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Not Your Grandpa's Trade: Masseuse

Massage has long been a misunderstood and sometimes maligned profession. Though massage therapy is now known to be an excellent tool for managing health issues, there was a time when massage was seen as a less-than-respectable business -- quackery at best, illegal at worst. As massage therapy has moved into the mainstream, with masseuses working closely with physicians to help patients find relief from a wide variety of physical ailments, the public perception of the profession has changed for the better.

Massage Therapy

Masseuses then: A history of massage

Massage has been used for thousands of years as a way to relieve the body of pain, relax the muscles and promote a general state of well-being. Ancient drawings and writings depict massage therapy as employed by Hindus, Persians, Greeks and Romans. Chinese medical literature details massage use as early as 4,000 years ago, and the practice is still used today as part of traditional Chinese medicine.

Massage became widespread during the Renaissance and found popularity in the United States in the 19th century. The techniques of Swedish massage were introduced in the 1850s, with the first massage therapy clinic opening to the public, and many doctors began to practice the art of massage. But as medical technology and pharmaceuticals created faster ways to tackle health ailments, massage slowly fell out of favor.

Another factor in the decline of massage therapy was the misunderstanding of what massage really was. Unfortunately, the legitimate practice of massage was sometimes overshadowed by unsavory elements. Many prostitution rings would set up massage clinics as a front for their illegal activities. As a result, legitimate masseuses often found themselves forced to defend their work and its true benefits on a regular basis. Fortunately, that stigma has diminished greatly in recent years, and today massage therapists are seen as highly trained professionals providing a very acceptable and much-needed health service.

Masseuses now: What's changed?

By the 1970s, serious athletes recognized and utilized massage as a natural way to rejuvenate, repair and relieve the body of the aches and pains associated with a variety of sports. As patients began to look for more natural treatments for physical ailments, massage therapy became a front-line defense. Soon many patients were choosing massage and other natural remedies as their first option against pain, stress, anxiety and depression, rather than turning to pharmaceuticals or other medical interventions.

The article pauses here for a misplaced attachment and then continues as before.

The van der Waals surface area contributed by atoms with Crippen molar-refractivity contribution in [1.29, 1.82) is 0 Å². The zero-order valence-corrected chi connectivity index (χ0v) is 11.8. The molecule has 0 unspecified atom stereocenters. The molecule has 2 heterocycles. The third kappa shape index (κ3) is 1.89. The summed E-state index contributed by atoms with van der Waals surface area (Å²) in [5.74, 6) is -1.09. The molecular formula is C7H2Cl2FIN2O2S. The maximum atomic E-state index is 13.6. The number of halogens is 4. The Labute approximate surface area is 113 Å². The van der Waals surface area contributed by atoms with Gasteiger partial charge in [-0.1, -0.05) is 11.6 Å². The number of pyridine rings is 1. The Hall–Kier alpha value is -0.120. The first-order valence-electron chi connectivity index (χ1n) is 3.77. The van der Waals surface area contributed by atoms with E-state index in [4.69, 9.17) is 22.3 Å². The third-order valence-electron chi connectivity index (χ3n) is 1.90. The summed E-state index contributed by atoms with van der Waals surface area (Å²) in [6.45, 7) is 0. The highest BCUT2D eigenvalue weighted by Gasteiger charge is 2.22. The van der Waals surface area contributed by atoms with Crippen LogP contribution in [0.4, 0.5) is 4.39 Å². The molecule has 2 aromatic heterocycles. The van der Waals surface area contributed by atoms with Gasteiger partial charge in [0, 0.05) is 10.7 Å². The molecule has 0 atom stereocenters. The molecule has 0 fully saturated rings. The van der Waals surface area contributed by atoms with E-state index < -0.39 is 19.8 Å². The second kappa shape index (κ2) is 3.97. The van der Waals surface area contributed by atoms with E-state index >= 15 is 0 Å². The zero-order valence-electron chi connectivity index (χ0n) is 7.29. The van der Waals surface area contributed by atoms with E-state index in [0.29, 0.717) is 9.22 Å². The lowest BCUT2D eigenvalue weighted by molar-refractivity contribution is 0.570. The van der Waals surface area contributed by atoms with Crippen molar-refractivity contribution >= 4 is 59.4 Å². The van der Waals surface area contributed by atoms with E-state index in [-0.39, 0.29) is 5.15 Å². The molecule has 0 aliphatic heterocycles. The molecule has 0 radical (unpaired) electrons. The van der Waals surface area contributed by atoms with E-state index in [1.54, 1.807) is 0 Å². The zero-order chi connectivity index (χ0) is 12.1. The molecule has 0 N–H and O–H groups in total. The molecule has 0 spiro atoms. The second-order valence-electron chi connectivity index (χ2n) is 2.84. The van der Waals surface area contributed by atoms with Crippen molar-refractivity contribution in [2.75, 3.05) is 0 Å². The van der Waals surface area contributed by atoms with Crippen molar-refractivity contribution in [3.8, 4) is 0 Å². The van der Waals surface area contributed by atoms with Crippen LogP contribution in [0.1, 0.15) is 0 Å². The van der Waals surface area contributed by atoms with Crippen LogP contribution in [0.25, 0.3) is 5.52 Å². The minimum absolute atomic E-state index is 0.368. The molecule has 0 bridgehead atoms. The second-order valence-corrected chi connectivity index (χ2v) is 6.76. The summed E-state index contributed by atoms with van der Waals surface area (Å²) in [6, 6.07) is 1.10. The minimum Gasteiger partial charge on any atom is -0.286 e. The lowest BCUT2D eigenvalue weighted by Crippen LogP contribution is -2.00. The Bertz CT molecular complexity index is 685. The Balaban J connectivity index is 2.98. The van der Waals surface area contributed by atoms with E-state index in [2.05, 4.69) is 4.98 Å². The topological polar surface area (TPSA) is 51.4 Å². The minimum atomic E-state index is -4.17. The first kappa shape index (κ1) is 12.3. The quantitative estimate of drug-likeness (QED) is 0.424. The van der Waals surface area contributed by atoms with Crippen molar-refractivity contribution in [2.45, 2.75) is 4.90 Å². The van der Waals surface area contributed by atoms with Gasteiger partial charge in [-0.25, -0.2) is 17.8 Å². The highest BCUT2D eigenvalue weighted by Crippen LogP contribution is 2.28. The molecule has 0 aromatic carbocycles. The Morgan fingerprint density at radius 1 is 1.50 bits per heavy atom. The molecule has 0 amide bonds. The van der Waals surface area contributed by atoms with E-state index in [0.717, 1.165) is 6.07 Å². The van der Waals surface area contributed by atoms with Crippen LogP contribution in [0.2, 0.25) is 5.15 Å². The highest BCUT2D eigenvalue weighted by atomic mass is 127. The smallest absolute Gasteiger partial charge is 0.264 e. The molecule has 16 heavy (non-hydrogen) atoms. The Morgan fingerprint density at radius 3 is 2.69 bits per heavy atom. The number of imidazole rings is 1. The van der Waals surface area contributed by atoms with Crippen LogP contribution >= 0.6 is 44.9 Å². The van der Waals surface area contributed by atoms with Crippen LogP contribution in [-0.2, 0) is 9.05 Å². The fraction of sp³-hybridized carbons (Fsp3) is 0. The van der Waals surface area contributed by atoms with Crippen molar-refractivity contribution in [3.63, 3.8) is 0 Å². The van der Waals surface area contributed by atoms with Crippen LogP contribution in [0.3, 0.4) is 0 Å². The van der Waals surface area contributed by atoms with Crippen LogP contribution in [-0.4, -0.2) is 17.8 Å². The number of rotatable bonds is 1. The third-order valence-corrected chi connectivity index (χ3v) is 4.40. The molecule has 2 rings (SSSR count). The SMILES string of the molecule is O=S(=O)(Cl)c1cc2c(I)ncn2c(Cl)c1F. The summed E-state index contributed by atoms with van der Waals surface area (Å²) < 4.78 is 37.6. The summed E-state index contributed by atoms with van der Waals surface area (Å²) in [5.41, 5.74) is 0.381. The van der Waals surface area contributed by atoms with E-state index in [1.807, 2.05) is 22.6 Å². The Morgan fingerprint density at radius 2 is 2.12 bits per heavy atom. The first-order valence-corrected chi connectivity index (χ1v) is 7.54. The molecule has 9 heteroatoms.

Today, massage therapy is seen as a very beneficial practice that works in conjunction with medical treatments to provide patients with the highest level of care. There are a wide variety of massage therapies available, meant to benefit everyone from infants to the elderly. Though massage was traditionally offered in the home or at massage therapy centers, today masseuses work in a wide variety of settings, including clinics, hospitals, sports centers and gyms, spas and even shopping malls.

Though masseuses become much more proficient at their craft with experience, education matters greatly in becoming a massage therapist. The practice of massage covers a wide range of different techniques, theories and movements. The University of Maryland Medical Center reports almost 100 massage and body work techniques. Learning each of these takes time and experience.

According to the Bureau of Labor Statistics (BLS), massage therapists must usually complete a postsecondary education program of 500 hours or more before they can become a licensed massage therapist. Licensing and certification for massage therapists depends upon the state and local area in which the masseuse works. There could also be continuing education requirements.

As more patients recognize the benefits of massage and more doctors embrace it, job possibilities for masseuses are expected to grow. The BLS predicts 20 percent growth of masseuse positions from 2010 through 2020. The national median annual wage for massage therapists was $35,830 in 2011. Those in the top 10 percent earned $69,070 annually, and those in the lowest 10 percent earned $18,300 (BLS).

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